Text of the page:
If I’m not tone deaf, why can’t I sing in tune?

Having a “nice” singing voice is multi-faceted, but you first need to figure out if you’ve got problems with your pitch, your tuning (or both). Before you go further, you may want to take a tone deaf test to ensure that you are, in fact, capable of hearing the notes needed in order to sing in tune.

Once you’ve checked your ears, it’s time to evaluate your voice. You need to not only listen while you sing, but also after you sing by recording yourself and listening to it.

1. Listen while you sing

Play a reference note (either with a piano or keyboard or a digital tuner) and try to match the note. Hold the note long enough so that you’ve got apt time to hear the note, judge it, and decide whether you’re on pitch. A digital tuner works nicely in order to visualize where you’re at with matching the pitch.

2. Record yourself and listen back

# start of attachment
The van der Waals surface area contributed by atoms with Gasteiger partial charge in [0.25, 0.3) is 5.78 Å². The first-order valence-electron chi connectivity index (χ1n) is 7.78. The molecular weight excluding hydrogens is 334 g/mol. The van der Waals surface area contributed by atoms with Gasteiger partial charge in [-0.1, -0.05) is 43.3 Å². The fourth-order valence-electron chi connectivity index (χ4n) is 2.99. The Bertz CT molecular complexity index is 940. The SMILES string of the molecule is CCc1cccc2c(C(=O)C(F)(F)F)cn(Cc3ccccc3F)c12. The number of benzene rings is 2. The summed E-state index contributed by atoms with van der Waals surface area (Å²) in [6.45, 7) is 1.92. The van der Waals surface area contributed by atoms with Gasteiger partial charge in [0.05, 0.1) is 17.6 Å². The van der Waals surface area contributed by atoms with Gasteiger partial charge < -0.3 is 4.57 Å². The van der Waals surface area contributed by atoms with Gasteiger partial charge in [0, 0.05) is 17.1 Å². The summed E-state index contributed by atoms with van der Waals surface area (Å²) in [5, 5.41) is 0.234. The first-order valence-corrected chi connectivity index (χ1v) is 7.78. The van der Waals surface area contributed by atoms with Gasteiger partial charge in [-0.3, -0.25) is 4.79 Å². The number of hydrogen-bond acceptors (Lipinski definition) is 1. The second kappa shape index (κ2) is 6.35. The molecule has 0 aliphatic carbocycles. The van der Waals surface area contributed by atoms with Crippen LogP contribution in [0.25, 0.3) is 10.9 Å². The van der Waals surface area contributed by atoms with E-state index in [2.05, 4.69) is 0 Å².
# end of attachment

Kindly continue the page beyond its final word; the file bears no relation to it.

First, try using a free audio program like Audacity to record your voice. Similarly to the first exercise, you’ll sing with a target note and try to mimic the exact pitch. Listen closely to the recording to see if you’ve correctly matched the pitch. Sometimes we get accustomed to our own voices, so you may want to have a friend listen.

3. Try the SingTrue app

The SingTrue app for iPhone and iPad is designed specifically to help you go from realising you’re not tone deaf to being able to sing reliably and easily in tune.

Download on the App Store


Gaining control of your vocal pitch shouldn’t be a hard task and you should be able to move to bigger things in no time. Without perfecting your pitch first, practicing your tone, phrasing, expression, enunciation, and other singing aspects will all be in vain. Practice pitch first and the rest will follow.